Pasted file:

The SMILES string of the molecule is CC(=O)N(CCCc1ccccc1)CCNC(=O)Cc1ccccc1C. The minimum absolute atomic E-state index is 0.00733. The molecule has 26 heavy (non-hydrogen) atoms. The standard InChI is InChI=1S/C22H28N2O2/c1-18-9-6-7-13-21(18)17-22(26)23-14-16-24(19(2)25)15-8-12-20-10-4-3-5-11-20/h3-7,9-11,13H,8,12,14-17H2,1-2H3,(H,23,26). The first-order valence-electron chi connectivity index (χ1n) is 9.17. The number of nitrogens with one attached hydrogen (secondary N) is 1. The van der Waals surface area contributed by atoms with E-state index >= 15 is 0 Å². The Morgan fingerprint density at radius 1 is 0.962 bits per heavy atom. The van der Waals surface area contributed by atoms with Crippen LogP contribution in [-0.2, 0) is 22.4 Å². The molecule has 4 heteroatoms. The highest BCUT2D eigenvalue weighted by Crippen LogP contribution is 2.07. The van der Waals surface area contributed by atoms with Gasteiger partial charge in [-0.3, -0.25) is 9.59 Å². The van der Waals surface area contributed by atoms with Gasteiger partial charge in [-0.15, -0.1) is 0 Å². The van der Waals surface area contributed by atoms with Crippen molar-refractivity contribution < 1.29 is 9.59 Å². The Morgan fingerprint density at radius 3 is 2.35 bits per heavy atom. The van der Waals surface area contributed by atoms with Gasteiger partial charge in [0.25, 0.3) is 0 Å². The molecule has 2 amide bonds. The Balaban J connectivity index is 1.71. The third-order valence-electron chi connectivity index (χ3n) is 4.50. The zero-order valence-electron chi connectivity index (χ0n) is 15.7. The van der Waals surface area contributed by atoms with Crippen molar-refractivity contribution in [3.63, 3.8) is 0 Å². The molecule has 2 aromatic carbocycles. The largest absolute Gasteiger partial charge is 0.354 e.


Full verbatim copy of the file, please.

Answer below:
The SMILES string of the molecule is CC(=O)N(CCCc1ccccc1)CCNC(=O)Cc1ccccc1C. The minimum absolute atomic E-state index is 0.00733. The molecule has 26 heavy (non-hydrogen) atoms. The standard InChI is InChI=1S/C22H28N2O2/c1-18-9-6-7-13-21(18)17-22(26)23-14-16-24(19(2)25)15-8-12-20-10-4-3-5-11-20/h3-7,9-11,13H,8,12,14-17H2,1-2H3,(H,23,26). The first-order valence-electron chi connectivity index (χ1n) is 9.17. The number of nitrogens with one attached hydrogen (secondary N) is 1. The van der Waals surface area contributed by atoms with E-state index >= 15 is 0 Å². The Morgan fingerprint density at radius 1 is 0.962 bits per heavy atom. The van der Waals surface area contributed by atoms with Crippen LogP contribution in [-0.2, 0) is 22.4 Å². The molecule has 4 heteroatoms. The highest BCUT2D eigenvalue weighted by Crippen LogP contribution is 2.07. The van der Waals surface area contributed by atoms with Gasteiger partial charge in [-0.3, -0.25) is 9.59 Å². The van der Waals surface area contributed by atoms with Gasteiger partial charge in [-0.15, -0.1) is 0 Å². The van der Waals surface area contributed by atoms with Crippen molar-refractivity contribution < 1.29 is 9.59 Å². The Morgan fingerprint density at radius 3 is 2.35 bits per heavy atom. The van der Waals surface area contributed by atoms with Gasteiger partial charge in [0.25, 0.3) is 0 Å². The molecule has 2 amide bonds. The Balaban J connectivity index is 1.71. The third-order valence-electron chi connectivity index (χ3n) is 4.50. The zero-order valence-electron chi connectivity index (χ0n) is 15.7. The van der Waals surface area contributed by atoms with Crippen molar-refractivity contribution in [3.63, 3.8) is 0 Å². The molecule has 2 aromatic carbocycles. The largest absolute Gasteiger partial charge is 0.354 e.